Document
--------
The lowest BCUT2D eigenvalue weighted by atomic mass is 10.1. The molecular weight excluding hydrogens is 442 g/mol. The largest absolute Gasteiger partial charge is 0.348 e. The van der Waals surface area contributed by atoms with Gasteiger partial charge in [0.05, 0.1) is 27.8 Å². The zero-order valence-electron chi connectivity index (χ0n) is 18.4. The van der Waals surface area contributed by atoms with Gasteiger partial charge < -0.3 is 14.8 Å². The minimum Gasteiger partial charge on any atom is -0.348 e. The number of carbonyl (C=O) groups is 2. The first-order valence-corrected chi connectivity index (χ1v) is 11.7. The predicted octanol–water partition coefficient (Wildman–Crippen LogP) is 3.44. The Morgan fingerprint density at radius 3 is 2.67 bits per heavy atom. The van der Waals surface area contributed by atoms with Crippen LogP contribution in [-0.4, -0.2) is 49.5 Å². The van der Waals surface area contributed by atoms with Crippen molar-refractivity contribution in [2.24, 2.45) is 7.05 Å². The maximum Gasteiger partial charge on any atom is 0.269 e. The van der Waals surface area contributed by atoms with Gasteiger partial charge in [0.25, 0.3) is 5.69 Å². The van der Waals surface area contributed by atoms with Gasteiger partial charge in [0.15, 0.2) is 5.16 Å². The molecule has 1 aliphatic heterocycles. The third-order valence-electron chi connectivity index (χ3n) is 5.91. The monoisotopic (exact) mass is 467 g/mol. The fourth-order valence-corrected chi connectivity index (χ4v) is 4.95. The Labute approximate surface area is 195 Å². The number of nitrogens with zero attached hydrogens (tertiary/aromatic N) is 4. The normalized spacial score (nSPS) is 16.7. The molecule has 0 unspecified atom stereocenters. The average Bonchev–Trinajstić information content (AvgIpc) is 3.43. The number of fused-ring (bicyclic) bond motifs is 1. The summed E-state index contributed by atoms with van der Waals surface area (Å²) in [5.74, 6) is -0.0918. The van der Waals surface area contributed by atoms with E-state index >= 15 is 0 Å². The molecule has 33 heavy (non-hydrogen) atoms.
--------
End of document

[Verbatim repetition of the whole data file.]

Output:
The lowest BCUT2D eigenvalue weighted by atomic mass is 10.1. The molecular weight excluding hydrogens is 442 g/mol. The largest absolute Gasteiger partial charge is 0.348 e. The van der Waals surface area contributed by atoms with Gasteiger partial charge in [0.05, 0.1) is 27.8 Å². The zero-order valence-electron chi connectivity index (χ0n) is 18.4. The van der Waals surface area contributed by atoms with Gasteiger partial charge < -0.3 is 14.8 Å². The minimum Gasteiger partial charge on any atom is -0.348 e. The number of carbonyl (C=O) groups is 2. The first-order valence-corrected chi connectivity index (χ1v) is 11.7. The predicted octanol–water partition coefficient (Wildman–Crippen LogP) is 3.44. The Morgan fingerprint density at radius 3 is 2.67 bits per heavy atom. The van der Waals surface area contributed by atoms with Crippen LogP contribution in [-0.4, -0.2) is 49.5 Å². The van der Waals surface area contributed by atoms with Crippen molar-refractivity contribution in [2.24, 2.45) is 7.05 Å². The maximum Gasteiger partial charge on any atom is 0.269 e. The van der Waals surface area contributed by atoms with Gasteiger partial charge in [0.25, 0.3) is 5.69 Å². The van der Waals surface area contributed by atoms with Gasteiger partial charge in [0.15, 0.2) is 5.16 Å². The molecule has 1 aliphatic heterocycles. The third-order valence-electron chi connectivity index (χ3n) is 5.91. The monoisotopic (exact) mass is 467 g/mol. The fourth-order valence-corrected chi connectivity index (χ4v) is 4.95. The Labute approximate surface area is 195 Å². The number of nitrogens with zero attached hydrogens (tertiary/aromatic N) is 4. The normalized spacial score (nSPS) is 16.7. The molecule has 0 unspecified atom stereocenters. The average Bonchev–Trinajstić information content (AvgIpc) is 3.43. The number of fused-ring (bicyclic) bond motifs is 1. The summed E-state index contributed by atoms with van der Waals surface area (Å²) in [5.74, 6) is -0.0918. The van der Waals surface area contributed by atoms with E-state index >= 15 is 0 Å². The molecule has 33 heavy (non-hydrogen) atoms.